Tips on How to Conceive a Baby Boy
Did you know that babies have another innate hunger, in addition to their biological need for milk? It’s the hunger for sensory stimulation. Although not directly life-threatening if this need isn’t met, it’s still vital for development, and babies will cry and complain when they’re hungry for a healthy sensory diet, according to Dr Pamela Douglas (author of The Discontented Little Baby Book, and founder of Possums & Co).
Sensory play builds connections in the brain’s pathways, and helps to establish and develop regulation.
As parents, we’re often told not to overstimulate a baby in the early months because it will lead to fussiness and sleep issues. For unsettled babies, the common (and mostly unhelpful) advice is for parents to keep their baby at home, and to focus on sleep and routine.
However, this lack of sensory input usually results in a grumpy baby, which can make life challenging for parents. Being stuck within the same four walls with an unhappy bub is no fun for anyone!
You don’t actually have to worry about understimulating or overstimulating your baby if you’re following their lead. Observe your baby, and you will start to recognise their cues for tiredness, hunger, when they need a break, and when they’re ready to engage. Read more about how to recognise and respond to newborn cues.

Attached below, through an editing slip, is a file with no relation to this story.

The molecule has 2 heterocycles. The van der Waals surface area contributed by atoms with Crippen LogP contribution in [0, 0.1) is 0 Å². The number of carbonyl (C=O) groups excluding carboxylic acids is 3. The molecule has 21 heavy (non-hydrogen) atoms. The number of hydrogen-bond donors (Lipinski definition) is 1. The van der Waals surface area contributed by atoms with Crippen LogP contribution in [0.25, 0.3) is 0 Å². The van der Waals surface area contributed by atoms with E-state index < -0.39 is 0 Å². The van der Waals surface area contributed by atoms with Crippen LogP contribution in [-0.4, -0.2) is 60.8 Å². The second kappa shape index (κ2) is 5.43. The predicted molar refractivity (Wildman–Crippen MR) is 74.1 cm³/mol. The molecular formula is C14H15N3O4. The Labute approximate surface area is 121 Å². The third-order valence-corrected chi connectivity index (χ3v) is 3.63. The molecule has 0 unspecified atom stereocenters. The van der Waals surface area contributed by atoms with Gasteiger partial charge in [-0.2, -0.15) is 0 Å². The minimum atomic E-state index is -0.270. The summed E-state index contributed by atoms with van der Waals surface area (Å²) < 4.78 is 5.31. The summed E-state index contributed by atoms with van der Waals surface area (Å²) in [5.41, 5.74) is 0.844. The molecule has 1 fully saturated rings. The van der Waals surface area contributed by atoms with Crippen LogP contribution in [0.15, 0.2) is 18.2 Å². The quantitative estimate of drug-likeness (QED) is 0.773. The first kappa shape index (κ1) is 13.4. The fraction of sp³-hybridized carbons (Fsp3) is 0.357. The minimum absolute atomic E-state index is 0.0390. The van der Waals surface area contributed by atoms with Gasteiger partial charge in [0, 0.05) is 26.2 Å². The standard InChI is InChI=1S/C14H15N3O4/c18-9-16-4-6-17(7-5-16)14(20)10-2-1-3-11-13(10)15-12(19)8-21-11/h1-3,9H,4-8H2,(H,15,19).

Your baby will regulate the amount of stimulation they need, which will vary every day, so feel free to experiment, and see what they enjoy.
Providing sensory nourishment does not mean that you need to be entertaining them all day or setting up elaborate Pinterest-worthy sensory play activities. It’s quite the opposite.
Initially, your baby will receive plenty of sensory stimulation at the breast or bottle. The warmth from your body, the new sensation of drinking milk after receiving nutrients via the umbilical cord in the womb, the sound of your voice, and the smells and noises in the room. Practice Kangaroo Care as often as you like.
There’s no need to be concerned that you might be holding or carrying your baby too much (you can’t spoil them, and you’re not making a rod for your back!), so pop them in a carrier and go about your day, or hold them while they nap. One important study shows that babies who have about 10 hours a day of contact (whether awake or asleep) with their responsive caregiver in a 24 hour period cry half as much as babies who have about 6 hours of contact in a routine-based context.
Spend time outdoors, and do things that meet your own social and mental health needs. Have you ever found that your baby stops crying almost as soon as you walk outside, while you feel like you’ve finally come up for air? Fresh air, vitamin D, exercise, and socialising can all have a profound impact on both you and your little one.
So, take your baby out in the carrier, pram, or car, and do something you enjoy. Meet a friend for a coffee, have a picnic in a park with your baby lying on a rug looking up at the trees. Your baby will enjoy coming along for the ride and experiencing a multitude of sensory experiences.
Here are some more quick and nourishing daily sensory experiences for your newborn:
So, ditch the outdated rules about overstimulation and its impact on sleep. Babies don’t need to learn to sleep (read about the self-settling myth), get out and do what makes you happy, prioritise self-care which doesn’t have to be complicated, tag team with your partner or other trusted caregiver to give yourself a break, and follow your baby’s cues.
Possums & Co.